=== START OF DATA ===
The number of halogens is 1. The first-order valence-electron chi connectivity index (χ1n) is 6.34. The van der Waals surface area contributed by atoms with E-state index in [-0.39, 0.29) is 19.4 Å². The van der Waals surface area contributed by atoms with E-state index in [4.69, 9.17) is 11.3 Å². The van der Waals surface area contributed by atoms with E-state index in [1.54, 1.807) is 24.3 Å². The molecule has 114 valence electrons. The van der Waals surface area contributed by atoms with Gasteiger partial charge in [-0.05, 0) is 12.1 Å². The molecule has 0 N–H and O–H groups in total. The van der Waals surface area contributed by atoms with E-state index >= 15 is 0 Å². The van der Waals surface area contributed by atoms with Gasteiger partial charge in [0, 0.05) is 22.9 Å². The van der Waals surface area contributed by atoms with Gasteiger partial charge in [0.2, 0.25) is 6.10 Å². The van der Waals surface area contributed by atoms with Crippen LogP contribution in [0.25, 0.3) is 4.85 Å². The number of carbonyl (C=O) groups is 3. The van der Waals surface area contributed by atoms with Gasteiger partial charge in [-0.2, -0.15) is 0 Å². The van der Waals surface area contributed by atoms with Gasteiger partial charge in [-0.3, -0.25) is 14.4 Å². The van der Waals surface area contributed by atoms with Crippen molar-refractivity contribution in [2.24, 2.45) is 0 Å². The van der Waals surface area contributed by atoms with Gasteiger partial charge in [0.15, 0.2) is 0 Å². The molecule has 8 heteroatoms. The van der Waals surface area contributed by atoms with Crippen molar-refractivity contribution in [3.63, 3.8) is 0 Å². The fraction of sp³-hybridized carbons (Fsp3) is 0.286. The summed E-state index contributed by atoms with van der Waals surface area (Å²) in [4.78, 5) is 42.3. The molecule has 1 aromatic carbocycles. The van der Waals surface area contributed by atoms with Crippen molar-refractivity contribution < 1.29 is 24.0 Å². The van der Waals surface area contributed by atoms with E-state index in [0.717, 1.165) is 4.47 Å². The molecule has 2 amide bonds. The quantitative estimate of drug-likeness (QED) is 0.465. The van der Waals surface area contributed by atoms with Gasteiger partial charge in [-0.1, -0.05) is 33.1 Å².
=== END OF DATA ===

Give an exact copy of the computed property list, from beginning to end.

The number of halogens is 1. The first-order valence-electron chi connectivity index (χ1n) is 6.34. The van der Waals surface area contributed by atoms with E-state index in [-0.39, 0.29) is 19.4 Å². The van der Waals surface area contributed by atoms with E-state index in [4.69, 9.17) is 11.3 Å². The van der Waals surface area contributed by atoms with E-state index in [1.54, 1.807) is 24.3 Å². The molecule has 114 valence electrons. The van der Waals surface area contributed by atoms with Gasteiger partial charge in [-0.05, 0) is 12.1 Å². The molecule has 0 N–H and O–H groups in total. The van der Waals surface area contributed by atoms with E-state index >= 15 is 0 Å². The van der Waals surface area contributed by atoms with Gasteiger partial charge in [0, 0.05) is 22.9 Å². The van der Waals surface area contributed by atoms with Gasteiger partial charge in [0.2, 0.25) is 6.10 Å². The van der Waals surface area contributed by atoms with Crippen LogP contribution in [0.25, 0.3) is 4.85 Å². The number of carbonyl (C=O) groups is 3. The van der Waals surface area contributed by atoms with Gasteiger partial charge in [-0.2, -0.15) is 0 Å². The van der Waals surface area contributed by atoms with Gasteiger partial charge in [-0.3, -0.25) is 14.4 Å². The van der Waals surface area contributed by atoms with Crippen molar-refractivity contribution in [2.24, 2.45) is 0 Å². The van der Waals surface area contributed by atoms with Gasteiger partial charge in [0.15, 0.2) is 0 Å². The molecule has 8 heteroatoms. The van der Waals surface area contributed by atoms with Crippen molar-refractivity contribution in [3.63, 3.8) is 0 Å². The fraction of sp³-hybridized carbons (Fsp3) is 0.286. The summed E-state index contributed by atoms with van der Waals surface area (Å²) in [4.78, 5) is 42.3. The molecule has 1 aromatic carbocycles. The van der Waals surface area contributed by atoms with Crippen molar-refractivity contribution < 1.29 is 24.0 Å². The van der Waals surface area contributed by atoms with E-state index in [0.717, 1.165) is 4.47 Å². The molecule has 2 amide bonds. The quantitative estimate of drug-likeness (QED) is 0.465. The van der Waals surface area contributed by atoms with Gasteiger partial charge in [-0.1, -0.05) is 33.1 Å².